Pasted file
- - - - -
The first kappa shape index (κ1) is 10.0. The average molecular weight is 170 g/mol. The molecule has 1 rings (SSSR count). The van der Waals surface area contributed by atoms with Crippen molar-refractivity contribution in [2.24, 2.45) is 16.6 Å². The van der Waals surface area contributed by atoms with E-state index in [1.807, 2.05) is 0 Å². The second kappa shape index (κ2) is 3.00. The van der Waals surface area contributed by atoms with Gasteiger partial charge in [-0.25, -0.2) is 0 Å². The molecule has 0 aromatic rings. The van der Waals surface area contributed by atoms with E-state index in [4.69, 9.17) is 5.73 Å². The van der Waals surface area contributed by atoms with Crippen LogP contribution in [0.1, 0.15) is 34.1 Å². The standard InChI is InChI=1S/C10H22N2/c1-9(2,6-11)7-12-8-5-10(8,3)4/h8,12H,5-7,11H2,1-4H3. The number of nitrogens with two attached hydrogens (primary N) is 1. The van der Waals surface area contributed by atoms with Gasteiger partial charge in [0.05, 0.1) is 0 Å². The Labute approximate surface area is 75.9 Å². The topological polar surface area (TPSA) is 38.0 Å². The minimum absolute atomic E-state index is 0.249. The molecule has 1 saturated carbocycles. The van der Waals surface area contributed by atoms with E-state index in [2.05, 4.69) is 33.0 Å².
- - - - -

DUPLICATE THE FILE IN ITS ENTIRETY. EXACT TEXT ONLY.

The first kappa shape index (κ1) is 10.0. The average molecular weight is 170 g/mol. The molecule has 1 rings (SSSR count). The van der Waals surface area contributed by atoms with Crippen molar-refractivity contribution in [2.24, 2.45) is 16.6 Å². The van der Waals surface area contributed by atoms with E-state index in [1.807, 2.05) is 0 Å². The second kappa shape index (κ2) is 3.00. The van der Waals surface area contributed by atoms with Gasteiger partial charge in [-0.25, -0.2) is 0 Å². The molecule has 0 aromatic rings. The van der Waals surface area contributed by atoms with E-state index in [4.69, 9.17) is 5.73 Å². The van der Waals surface area contributed by atoms with Crippen LogP contribution in [0.1, 0.15) is 34.1 Å². The standard InChI is InChI=1S/C10H22N2/c1-9(2,6-11)7-12-8-5-10(8,3)4/h8,12H,5-7,11H2,1-4H3. The number of nitrogens with two attached hydrogens (primary N) is 1. The van der Waals surface area contributed by atoms with Gasteiger partial charge in [0.05, 0.1) is 0 Å². The Labute approximate surface area is 75.9 Å². The topological polar surface area (TPSA) is 38.0 Å². The minimum absolute atomic E-state index is 0.249. The molecule has 1 saturated carbocycles. The van der Waals surface area contributed by atoms with E-state index in [2.05, 4.69) is 33.0 Å².